At the first meeting of the group management team on April 14, the first with the new CEO, the critical success factors sketched on flight BA0183 were a major theme.
The members of the management team were given the preparatory task of ranking the seven factors in terms of their perceptions of Ericsson and Nokia.
A week earlier Sténson had asked 10 analysts and 10 journalists to make the same ranking.
The results were strikingly similar in both the internal and external assessments. Ericsson’s management team ranked research and development high, their own decision making and working procedures lowest.
The management team’s discussion of the success factors can also be summarized with the following simple principles:
They had to be a united team that shared the same vision. “A good executive team is characterized by frank, open and, not infrequently, tough discussions in which different opinions and judgments are tested against each other,” Svanberg says. “But at the same time it is crucial for management to display a united front to the rest of the world. An executive team that displays disagreement and uncertainty can never manage successfully.”
Another principle is headed ‘seek the truth’. Everyone’s cards have to be on the table. Unsatisfactory circumstances and setbacks must never be ignored. Internal politics, secretiveness and coteries have to be opposed. The focus must be the company’s shared, overarching objectives.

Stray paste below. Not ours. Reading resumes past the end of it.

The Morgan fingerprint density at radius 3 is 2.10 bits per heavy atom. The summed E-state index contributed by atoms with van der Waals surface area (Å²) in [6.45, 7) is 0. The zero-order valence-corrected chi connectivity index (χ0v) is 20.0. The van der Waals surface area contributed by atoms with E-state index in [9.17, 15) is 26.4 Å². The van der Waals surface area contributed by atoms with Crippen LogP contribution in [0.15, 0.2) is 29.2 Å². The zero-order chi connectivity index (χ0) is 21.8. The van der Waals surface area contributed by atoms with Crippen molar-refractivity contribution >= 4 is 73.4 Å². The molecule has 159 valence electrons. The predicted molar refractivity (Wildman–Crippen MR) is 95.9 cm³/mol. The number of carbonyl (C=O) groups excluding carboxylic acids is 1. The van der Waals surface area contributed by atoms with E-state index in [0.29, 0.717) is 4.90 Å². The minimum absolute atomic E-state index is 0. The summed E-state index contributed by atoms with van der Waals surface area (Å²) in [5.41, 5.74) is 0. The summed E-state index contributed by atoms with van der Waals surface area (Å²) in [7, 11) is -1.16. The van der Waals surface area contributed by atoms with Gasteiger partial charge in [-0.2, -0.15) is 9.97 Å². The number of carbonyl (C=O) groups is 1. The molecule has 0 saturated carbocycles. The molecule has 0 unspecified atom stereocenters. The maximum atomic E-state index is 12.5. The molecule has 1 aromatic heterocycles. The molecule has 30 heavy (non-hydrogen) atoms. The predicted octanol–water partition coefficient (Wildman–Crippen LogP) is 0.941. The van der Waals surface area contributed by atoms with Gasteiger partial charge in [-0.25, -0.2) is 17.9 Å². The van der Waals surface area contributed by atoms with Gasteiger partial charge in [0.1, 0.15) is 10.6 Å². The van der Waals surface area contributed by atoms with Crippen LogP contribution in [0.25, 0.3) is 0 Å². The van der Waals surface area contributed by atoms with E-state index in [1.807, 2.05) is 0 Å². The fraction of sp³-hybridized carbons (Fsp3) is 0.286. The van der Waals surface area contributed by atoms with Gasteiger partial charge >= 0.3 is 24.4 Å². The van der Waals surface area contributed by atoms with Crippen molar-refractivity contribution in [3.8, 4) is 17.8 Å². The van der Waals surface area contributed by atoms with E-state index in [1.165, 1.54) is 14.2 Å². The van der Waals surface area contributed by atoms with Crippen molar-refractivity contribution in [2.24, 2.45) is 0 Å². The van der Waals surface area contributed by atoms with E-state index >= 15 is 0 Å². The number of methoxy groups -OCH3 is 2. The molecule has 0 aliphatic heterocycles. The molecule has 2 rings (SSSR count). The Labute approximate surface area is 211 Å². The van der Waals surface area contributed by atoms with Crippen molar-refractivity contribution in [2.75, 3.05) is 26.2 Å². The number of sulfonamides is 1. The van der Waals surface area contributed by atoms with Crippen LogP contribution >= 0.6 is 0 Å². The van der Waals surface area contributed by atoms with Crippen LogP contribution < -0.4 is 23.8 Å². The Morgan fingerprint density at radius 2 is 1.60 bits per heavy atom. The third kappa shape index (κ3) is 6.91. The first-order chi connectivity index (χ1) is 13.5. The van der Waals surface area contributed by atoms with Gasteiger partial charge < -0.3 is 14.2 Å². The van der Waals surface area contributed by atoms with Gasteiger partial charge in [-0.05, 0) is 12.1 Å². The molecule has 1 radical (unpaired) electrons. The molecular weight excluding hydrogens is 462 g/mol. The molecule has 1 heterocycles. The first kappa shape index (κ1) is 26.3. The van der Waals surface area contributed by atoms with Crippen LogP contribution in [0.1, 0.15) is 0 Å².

Professionalism – being good at your job, seeing things as a whole and in context, but not being afraid of the details.
Know the numbers. Managers must not only be expert about their operations but also about the figures.
Faith in the individual. Every single employee wants to succeed. When provided with good conditions, individuals achieve good results.
Lead by being good examples. Leaders should provide their staff with energy, not drain it from them.
Communication is the most important leadership tool. And communication must be consistent, effective and take place all the time.
Win people over
Large organizations often suffer from internal politics. Deals are arranged between friends. If you want to get something done, it pays to be a member of the right club.
Up until the crisis, the first thing you had to know at Ericsson was who owned the product code. This was the person who could make things happen. A commom thought was: “Where should I begin? With him, because he had most power.” But there is no law of nature saying that internal politics and cliques have to develop. Informal structures emerge when a company’s processes and procedures do not work.
Svanberg was criticized early on for his avoidance of conflict, for not being tough enough with the cliques. But that is not his way. “I spend more energy on winning people over than on overcoming them.”
One example: A member of Ericsson’s staff who wanted to supply a good product or service to a customer could find himself contending endlessly with the company’s bureaucracy, lack of interest at headquarters or other hurdles. In the end he would abandon the official channels and make sure the customer got what he needed informally, with the help of friends or contacts.
“It is wrong to criticize the individual. He does what he does because he has to, if he wants results. It is the company’s processes and procedures that have to be changed,” Svanberg says.
Author: Svenolof Karlsson & Anders Lugn